Most students of 20th Century American history know that the 18th Amendment to the Constitution – Prohibition – helped spawn the rise of organized crime. Al Capone, Mayer Lansky and Lucky Luciano, not to mention a host of lesser crooks and thugs, owed their spectacular rise to the misguided reformers of the 1920’s who thought they could put the Constitution between a thirsty citizen and a bottle of rye.
But until I popped open Daniel Okrent’s fascinating new book – Last Call: The Rise and Fall of Prohibition – did I realize that so much else has resulted from the great experiment to do away with booze in America.
Take, for example, the rise of the now ubiquitous Walgreen’s Drugstore. You can find a Walgreen’s on every other corner in many U.S. cities today and we can thank Prohibition for that. Okrent notes that Chicago-based Charles Walgreen had built his “chain from nine locations in 1916 to twenty just four years later.” Family history says it was the introduction of the Walgreen’s milkshake that drove the chain’s remarkable growth spurt in the 1920’s, but it wasn’t milkshakes alone that allowed Walgreen to operate 525 stores by the end of the decade.
Physicians prescribing “medicinal” alcohol had a lot to do with the rise of the drugstore chain. Doctors typically charged two bucks for a script for a pint of whiskey and the local pharmacist filled the order. That must have been almost as good as a modern day Viagra concession.
Prohibition also sped the evolution of the speedboat, something like the kind George H.W. Bush ran aground yesterday on the Maine Coast. Rum runners needed the extra horsepower to outrun the Coast Guard along the Atlantic and Gulf coasts. Many of the big names in today’s California wine industry – Mondavi, Beaulieu, Wente – thrived during the 1920’s thanks to the dramatic increase in the consumption of “sacramental” wine. Jewish “wine congregations” suddenly appeared around the country.
Okrent also makes an effective case that modern coalition politics can trace its dry roots to Prohibition. A motley and unlikely crew of anti-booze zealots, women’s suffrage advocates, progressive reformers in favor of an income tax and even the Ku Klux Klan, came together to convince the Congress, and then most state legislatures, to end the liquor trade.
We know how this story ends. It didn’t work. Yet both political parties and politicians as diverse as William Jennings Bryan, Woodrow Wilson and Warren G. Harding went along with a national wave that, while politically expedient was also really stupid.
Okrent – he is the former Public Editor of the New York Times – writes with genuine insight based on exhaustive research. He quotes the Mayor of Boise and bar owners in Butte; the Governor of Utah and the sheriff of King County, Washington and paints wonderful portraits of the cast of characters that drove the politics and the policy.
George Will recently called Okrent’s book “darkly hilarious” and it is downright laugh out loud funny at times. One big-time bootlegger in New York was so impressed with the closing arguments of the prosecutor who was trying to put him in jail that he told the lawyer, “I almost think I should be convicted.”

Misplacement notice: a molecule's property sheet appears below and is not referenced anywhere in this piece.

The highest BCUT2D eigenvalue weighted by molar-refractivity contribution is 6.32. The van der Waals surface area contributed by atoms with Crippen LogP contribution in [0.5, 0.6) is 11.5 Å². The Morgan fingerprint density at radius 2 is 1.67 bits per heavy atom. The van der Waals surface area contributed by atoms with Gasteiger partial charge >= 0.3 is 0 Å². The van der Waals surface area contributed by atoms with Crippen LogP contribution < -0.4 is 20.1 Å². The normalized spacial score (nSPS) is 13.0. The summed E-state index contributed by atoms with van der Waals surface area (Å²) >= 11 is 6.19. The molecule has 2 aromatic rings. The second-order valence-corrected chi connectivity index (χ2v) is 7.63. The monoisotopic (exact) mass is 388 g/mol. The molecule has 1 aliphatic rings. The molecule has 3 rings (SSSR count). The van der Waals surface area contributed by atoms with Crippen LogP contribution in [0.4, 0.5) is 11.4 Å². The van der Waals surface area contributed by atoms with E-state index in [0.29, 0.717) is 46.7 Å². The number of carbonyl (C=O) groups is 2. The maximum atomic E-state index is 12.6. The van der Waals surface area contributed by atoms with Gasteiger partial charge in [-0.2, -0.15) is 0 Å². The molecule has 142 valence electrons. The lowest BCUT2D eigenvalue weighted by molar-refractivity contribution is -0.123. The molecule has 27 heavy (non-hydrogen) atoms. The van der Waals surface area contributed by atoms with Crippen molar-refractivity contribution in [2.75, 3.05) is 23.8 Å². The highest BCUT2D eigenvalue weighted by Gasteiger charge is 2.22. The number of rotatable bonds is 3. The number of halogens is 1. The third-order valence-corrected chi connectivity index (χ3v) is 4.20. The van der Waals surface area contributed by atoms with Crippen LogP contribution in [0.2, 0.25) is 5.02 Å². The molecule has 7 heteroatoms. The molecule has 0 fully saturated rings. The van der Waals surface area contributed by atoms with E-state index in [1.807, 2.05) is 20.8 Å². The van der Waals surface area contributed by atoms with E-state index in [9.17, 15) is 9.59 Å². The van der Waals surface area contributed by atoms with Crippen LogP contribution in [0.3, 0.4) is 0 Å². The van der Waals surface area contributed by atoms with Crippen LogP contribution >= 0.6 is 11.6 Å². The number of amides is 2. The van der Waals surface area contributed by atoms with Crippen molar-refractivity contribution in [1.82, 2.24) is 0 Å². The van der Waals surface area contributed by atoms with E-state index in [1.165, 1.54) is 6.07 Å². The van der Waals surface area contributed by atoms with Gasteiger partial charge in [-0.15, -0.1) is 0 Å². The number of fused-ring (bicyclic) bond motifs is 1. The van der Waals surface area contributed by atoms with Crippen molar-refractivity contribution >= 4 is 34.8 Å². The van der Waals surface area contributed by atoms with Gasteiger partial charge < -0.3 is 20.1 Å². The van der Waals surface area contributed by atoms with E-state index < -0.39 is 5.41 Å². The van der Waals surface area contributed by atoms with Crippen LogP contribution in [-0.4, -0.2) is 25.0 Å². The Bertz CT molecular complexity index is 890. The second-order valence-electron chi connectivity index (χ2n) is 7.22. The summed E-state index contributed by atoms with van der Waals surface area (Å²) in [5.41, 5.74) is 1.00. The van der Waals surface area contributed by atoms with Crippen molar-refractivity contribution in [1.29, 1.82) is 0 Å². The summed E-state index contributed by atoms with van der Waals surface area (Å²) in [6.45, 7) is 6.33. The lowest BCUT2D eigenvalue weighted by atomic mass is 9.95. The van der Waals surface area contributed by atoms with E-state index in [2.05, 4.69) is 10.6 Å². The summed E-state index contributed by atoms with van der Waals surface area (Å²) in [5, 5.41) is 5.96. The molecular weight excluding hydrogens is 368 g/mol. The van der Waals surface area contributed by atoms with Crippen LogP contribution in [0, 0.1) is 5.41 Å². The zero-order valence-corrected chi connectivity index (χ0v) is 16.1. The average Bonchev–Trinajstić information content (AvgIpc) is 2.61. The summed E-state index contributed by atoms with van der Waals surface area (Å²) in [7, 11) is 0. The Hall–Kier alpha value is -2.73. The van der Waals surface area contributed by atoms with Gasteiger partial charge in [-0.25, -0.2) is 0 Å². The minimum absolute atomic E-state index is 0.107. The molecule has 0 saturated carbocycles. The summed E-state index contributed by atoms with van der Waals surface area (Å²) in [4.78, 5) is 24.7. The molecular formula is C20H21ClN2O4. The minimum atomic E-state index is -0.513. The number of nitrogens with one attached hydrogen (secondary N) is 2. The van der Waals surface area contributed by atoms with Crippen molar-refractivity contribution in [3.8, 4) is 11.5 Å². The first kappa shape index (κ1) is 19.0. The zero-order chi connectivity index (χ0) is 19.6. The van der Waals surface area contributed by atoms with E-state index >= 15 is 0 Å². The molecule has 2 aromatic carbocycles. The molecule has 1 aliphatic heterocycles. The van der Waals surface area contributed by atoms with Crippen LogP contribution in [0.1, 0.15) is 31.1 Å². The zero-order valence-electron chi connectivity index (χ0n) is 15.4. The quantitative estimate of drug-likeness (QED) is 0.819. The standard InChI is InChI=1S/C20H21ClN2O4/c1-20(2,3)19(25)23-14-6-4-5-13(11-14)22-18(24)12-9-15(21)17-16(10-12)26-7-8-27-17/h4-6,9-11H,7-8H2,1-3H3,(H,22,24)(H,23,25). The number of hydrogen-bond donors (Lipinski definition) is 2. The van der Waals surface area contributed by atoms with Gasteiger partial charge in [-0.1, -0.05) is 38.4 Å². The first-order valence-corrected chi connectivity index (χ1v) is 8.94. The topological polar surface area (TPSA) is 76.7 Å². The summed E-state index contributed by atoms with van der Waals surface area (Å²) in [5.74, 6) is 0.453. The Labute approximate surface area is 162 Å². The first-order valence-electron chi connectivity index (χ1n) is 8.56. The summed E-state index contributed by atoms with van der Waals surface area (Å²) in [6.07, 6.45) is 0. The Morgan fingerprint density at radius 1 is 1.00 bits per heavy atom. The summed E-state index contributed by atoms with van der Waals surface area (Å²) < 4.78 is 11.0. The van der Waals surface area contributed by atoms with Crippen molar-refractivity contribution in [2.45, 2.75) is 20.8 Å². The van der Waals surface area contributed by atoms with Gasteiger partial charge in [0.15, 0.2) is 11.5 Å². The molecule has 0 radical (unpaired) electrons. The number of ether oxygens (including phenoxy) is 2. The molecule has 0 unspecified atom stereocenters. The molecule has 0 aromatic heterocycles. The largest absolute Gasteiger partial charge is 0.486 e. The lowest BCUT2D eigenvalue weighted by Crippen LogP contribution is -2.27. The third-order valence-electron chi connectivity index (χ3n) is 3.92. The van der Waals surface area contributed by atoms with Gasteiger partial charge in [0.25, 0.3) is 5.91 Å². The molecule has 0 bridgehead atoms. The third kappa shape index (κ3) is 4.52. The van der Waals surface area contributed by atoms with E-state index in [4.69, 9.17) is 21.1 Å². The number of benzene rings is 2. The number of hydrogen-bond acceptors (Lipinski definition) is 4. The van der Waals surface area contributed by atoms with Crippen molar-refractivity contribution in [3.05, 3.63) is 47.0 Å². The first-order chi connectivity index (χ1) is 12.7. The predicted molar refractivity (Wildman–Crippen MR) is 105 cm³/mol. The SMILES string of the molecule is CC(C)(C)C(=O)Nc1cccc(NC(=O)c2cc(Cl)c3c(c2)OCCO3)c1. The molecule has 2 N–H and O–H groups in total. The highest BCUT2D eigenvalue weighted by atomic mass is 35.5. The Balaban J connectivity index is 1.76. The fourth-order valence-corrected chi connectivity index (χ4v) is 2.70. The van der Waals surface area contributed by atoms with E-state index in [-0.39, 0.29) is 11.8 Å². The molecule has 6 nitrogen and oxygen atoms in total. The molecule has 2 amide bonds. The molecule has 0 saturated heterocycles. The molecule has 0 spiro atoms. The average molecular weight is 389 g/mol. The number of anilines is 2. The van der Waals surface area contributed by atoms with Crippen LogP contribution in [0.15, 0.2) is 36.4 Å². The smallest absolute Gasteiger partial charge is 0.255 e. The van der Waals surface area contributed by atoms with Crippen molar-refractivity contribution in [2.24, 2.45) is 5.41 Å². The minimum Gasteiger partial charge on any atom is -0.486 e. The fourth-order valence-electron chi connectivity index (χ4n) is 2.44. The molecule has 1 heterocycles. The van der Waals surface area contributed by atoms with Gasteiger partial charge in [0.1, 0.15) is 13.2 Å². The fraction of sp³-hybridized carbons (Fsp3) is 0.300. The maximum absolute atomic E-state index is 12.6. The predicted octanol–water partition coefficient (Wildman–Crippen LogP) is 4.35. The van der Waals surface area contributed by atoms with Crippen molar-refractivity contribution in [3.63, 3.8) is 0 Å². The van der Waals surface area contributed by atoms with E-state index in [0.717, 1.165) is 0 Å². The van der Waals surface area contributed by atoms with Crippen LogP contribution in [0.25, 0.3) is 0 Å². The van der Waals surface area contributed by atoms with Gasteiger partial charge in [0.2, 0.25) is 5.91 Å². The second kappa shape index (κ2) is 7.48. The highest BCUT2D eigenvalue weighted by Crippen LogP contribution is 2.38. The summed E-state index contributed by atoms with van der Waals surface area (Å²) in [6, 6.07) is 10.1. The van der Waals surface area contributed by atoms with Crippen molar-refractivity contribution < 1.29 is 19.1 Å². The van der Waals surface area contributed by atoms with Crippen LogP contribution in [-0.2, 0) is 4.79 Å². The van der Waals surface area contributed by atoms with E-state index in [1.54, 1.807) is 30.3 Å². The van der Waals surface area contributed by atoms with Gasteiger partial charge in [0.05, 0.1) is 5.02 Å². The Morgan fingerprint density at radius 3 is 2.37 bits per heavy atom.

Will also said, and its true, that Prohibition was doomed from the start.
“After 13 years, Prohibition, by then reduced to an alliance between evangelical Christians and criminals, was washed away by “social nullification” – a tide of alcohol – and by the exertions of wealthy people like Pierre du Pont who hoped that the return of liquor taxes would be accompanied by lower income taxes. (They were.) Ex-bootleggers found new business opportunities in the southern Nevada desert. And in the Second World War, draft boards exempted brewery workers as essential to the war effort.”
By 1932, the fizz had gone completely out of Prohibition and Franklin Roosevelt, in the political parlance of the time a “dry-wet” – he supported Prohibition, but also enjoyed a martini (with entirely too much vermouth, according to contemporaries) – could openly call for repeal. The photo at the top of this post is of the caustic columnist H.L. Mencken drinking to the end of Prohibition in his hometown of Baltimore, a place that never, even remotely, took to the notion of no booze. Mencken pronounced his first drink – make that legal drink – “pretty good – not bad at all.”
Prohibition, like so much of our history, is a cautionary tale. Excess in almost everything is a bad idea. It is hard – impossible maybe – to redirect basic human instinct; harder yet to ban a substance that many enjoy responsibily and fundamentally think should be no one’s business save their own. Prohibition proves that there are limits to what governments can do.
Last Call, a good summer read, full of insight into American politics and culture, is – pardon the pun – spirited. It might even go a bit better with a drink of something. You choose.